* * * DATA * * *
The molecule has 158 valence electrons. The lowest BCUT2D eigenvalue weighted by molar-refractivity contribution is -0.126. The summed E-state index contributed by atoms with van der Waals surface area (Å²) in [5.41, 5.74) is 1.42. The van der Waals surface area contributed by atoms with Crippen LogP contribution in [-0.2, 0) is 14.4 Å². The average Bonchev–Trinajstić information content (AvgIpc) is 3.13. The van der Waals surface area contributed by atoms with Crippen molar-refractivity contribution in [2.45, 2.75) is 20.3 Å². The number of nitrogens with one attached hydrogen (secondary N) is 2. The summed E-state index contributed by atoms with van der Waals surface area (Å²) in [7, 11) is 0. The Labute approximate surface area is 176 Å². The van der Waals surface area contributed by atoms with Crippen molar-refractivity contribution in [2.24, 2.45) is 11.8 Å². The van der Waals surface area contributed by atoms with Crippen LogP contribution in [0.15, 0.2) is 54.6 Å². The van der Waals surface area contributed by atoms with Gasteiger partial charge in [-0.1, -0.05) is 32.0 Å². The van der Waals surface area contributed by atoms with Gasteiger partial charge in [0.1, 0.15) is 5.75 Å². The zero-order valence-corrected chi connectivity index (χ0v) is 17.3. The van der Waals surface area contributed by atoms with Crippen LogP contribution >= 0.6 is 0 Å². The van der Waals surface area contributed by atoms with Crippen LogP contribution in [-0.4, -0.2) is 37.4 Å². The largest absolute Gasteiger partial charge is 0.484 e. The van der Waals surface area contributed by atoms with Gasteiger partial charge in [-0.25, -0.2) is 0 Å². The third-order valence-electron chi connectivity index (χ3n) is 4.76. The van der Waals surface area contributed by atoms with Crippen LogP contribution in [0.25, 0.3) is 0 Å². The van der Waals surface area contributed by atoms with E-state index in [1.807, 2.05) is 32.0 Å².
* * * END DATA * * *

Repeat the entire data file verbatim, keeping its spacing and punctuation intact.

The molecule has 158 valence electrons. The lowest BCUT2D eigenvalue weighted by molar-refractivity contribution is -0.126. The summed E-state index contributed by atoms with van der Waals surface area (Å²) in [5.41, 5.74) is 1.42. The van der Waals surface area contributed by atoms with Crippen LogP contribution in [-0.2, 0) is 14.4 Å². The average Bonchev–Trinajstić information content (AvgIpc) is 3.13. The van der Waals surface area contributed by atoms with Crippen molar-refractivity contribution in [2.45, 2.75) is 20.3 Å². The number of nitrogens with one attached hydrogen (secondary N) is 2. The summed E-state index contributed by atoms with van der Waals surface area (Å²) in [7, 11) is 0. The Labute approximate surface area is 176 Å². The van der Waals surface area contributed by atoms with Crippen molar-refractivity contribution in [2.24, 2.45) is 11.8 Å². The van der Waals surface area contributed by atoms with Crippen LogP contribution in [0.15, 0.2) is 54.6 Å². The van der Waals surface area contributed by atoms with Gasteiger partial charge in [-0.1, -0.05) is 32.0 Å². The van der Waals surface area contributed by atoms with Gasteiger partial charge in [0.1, 0.15) is 5.75 Å². The zero-order valence-corrected chi connectivity index (χ0v) is 17.3. The van der Waals surface area contributed by atoms with Crippen LogP contribution >= 0.6 is 0 Å². The van der Waals surface area contributed by atoms with Crippen LogP contribution in [-0.4, -0.2) is 37.4 Å². The largest absolute Gasteiger partial charge is 0.484 e. The van der Waals surface area contributed by atoms with Gasteiger partial charge in [-0.25, -0.2) is 0 Å². The third-order valence-electron chi connectivity index (χ3n) is 4.76. The van der Waals surface area contributed by atoms with Crippen LogP contribution in [0.25, 0.3) is 0 Å². The van der Waals surface area contributed by atoms with E-state index in [1.807, 2.05) is 32.0 Å².